Traditional Chinese Medicine (TCM) has origins in China dating back to at least 2,500 years ago, and continues today to be a very safe and powerful natural healthcare system.Since the introduction of acupuncture to the West in the 1970s, acupuncture has continued to rise in popularity as a powerful, safe and drug-free alternative or complementary health care system to Western medical treatments. At the centre of Chinese medical theory is that illness is caused by disharmony or imbalance within the body, and so TCM takes into account physical, emotional and psychological components of what is going on for you. The various healing methods (described below) used by Chinese medical practitioners aim to guide and ease the body back into balance, without the use of pharmaceutical products or invasive procedures.
Acupuncture involves the insertion of incredibly fine needles to stimulate the body’s physical and energy systems and restore it to a state of balance, or homeostasis. Acupuncture points are located all over the body, and are carefully selected by your practitioner to gently and holistically stimulate, strengthen and/or relieve symptoms of your unique presentation. The ones we tend to use most frequently are located on the limbs, ankles, wrists, abdomen and back. When stimulated, these points initiate a a healing response in the body, helping to clear stress hormones, boost energy levels and bring the body back into balance, naturally.
Acupuncture treatment is very safe, and we only ever use single-use, high quality disposable acupuncture needles. We have seen many ‘needle phobic’ patients, who have all left feeling relaxed and grounded. We employ a very gentle technique to ensure the most comfortable and a pain-free acupuncture experience. Acupuncture treatments are an immersive and incredibly relaxing experience – in fact, most of our patients fall asleep on the table!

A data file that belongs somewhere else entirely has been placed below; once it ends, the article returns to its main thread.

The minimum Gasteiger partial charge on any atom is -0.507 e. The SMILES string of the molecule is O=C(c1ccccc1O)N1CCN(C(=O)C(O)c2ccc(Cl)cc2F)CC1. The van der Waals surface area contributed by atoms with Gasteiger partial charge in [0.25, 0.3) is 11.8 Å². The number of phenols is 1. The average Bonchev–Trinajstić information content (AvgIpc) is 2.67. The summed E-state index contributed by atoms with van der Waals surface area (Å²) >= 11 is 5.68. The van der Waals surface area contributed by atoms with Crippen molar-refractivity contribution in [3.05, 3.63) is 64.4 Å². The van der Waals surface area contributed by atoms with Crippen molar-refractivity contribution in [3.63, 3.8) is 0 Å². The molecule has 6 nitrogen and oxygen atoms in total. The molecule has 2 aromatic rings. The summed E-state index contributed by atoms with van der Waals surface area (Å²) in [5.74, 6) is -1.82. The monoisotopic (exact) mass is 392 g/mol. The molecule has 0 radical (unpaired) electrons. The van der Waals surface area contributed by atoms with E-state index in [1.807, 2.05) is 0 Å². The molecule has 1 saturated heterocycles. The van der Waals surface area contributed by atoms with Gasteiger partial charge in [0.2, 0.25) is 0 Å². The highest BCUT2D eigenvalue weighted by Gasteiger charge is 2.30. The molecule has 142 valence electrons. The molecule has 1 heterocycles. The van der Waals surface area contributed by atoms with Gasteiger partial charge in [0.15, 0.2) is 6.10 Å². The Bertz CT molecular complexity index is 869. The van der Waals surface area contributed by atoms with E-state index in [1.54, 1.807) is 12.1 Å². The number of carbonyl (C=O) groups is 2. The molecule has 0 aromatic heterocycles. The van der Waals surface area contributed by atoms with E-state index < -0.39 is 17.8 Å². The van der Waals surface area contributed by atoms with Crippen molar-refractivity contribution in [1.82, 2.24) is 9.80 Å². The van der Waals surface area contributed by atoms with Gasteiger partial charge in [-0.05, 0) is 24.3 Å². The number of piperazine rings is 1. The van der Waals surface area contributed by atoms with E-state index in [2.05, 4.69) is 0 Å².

Cupping is a physical therapeutic method that involves the placement of plastic or glass cups (therapeutic ones, not drinking ones!) on the skin. It is often used in conjunction with acupuncture and is helpful in the treatment of sore or stiff muscles, colds & flus, coughs and headaches. A vacuum is created within the cup, which is then placed on the skin, gently drawing in and stretching a portion of the skin, fascia and muscle towards the cup. It boosts healing & immune processes by helping to draw blood to the area and generally feels very pleasant and enjoyable. Cupping can be performed virtually anywhere on the body, but is mostly performed on the back, shoulders, abdomen and occasionally legs.
There are different styles of cupping including retained (stationary) cupping, flash cupping and moving/sliding cupping to name a few. Your practitioner will be able to effectively address which style would be best suited to your unique presentation. Many techniques can leave you with circular red/purple marks – these are not painful and will generally fade away within 2-7 days. Cupping is very effective and safe when performed by a professional. All our therapists are experienced with the use of cupping in treatments.